EU plans measures to block foreign takeovers of strategic firms

BRUSSELS (Reuters) - The European Union plans measures to block “politically-motivated” foreign investment, after Germany, France and Italy asked it to act against takeovers in sectors that could harm Europe’s strategic interests.

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The proposal could give the EU - which can already block takeovers on antitrust grounds - power to scrutinize “investments in the EU of strategic importance both from an economic and security perspective”.

That would include defense, transport infrastructure and critical and cutting-edge technologies and could be extended to deals that put at risk a vaguely defined “economic prosperity”, according to the proposal from the European Commission’s industry department seen by Reuters.

The paper makes several references to China, citing, as one hypothetical example of an undesirable deal, a company receiving funds from the Chinese government to enable it to buy a European company to make a “strategic penetration of the EU market”.

Germany has been making protectionist noises after a spate of Chinese takeovers of its technology companies. Home appliance maker Midea's 000333.SZ acquisition of robot-maker Kuka KU2G.DE was just one of the Chinese deals last year with a total worth of more than $10 billion, about 40 times as much as in 2015, according to Thomson Reuters data.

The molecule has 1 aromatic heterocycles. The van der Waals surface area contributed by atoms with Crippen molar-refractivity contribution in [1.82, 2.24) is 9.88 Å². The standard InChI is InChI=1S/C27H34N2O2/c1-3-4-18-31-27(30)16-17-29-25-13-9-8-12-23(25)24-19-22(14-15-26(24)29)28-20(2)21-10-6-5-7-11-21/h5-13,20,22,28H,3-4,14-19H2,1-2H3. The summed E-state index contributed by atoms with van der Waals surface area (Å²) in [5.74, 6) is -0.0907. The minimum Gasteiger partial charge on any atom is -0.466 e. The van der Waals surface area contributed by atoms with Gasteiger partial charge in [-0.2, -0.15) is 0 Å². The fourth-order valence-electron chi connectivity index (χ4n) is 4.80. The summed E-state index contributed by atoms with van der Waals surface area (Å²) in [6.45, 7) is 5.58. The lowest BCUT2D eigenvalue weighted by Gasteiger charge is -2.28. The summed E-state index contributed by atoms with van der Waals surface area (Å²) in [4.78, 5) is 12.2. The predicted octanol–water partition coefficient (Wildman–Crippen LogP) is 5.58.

Some EU countries have their own rules to protect strategic firms, but this would be the first at the EU level and would go beyond the usual scope of such measures which are usually related to national security.

Under the proposal, the EU could block takeovers by a company whose motivation is “just for the purpose of disposing its overcapacity” - which could include sectors such as steel where Europe accuses China of dumping under-priced goods.

The blocking mechanism could also apply to takeovers of EU companies by an EU-based subsidiary of a foreign firm, or even in cases of “infiltration of the management with individuals from non-EU countries” who could access data and technology, the paper said.

The plan would need the approval of all Commission departments, including trade officials, who are usually less favorable to protectionist measures. EU states and the European Parliament would then have to adopt the proposals.

To avoid an excessive concentration of power in Brussels at a time of rising euroscepticism, the proposal suggests EU states would maintain the right to allow or deny a takeover even after EU vetting.

Under a bolder option of the plan, a new EU agency would be set up to examine foreign investments, although this could attract EU bashing if an investment is rejected to the detriment of EU companies’ growth prospects, the paper said.

Editing by Robin Pomeroy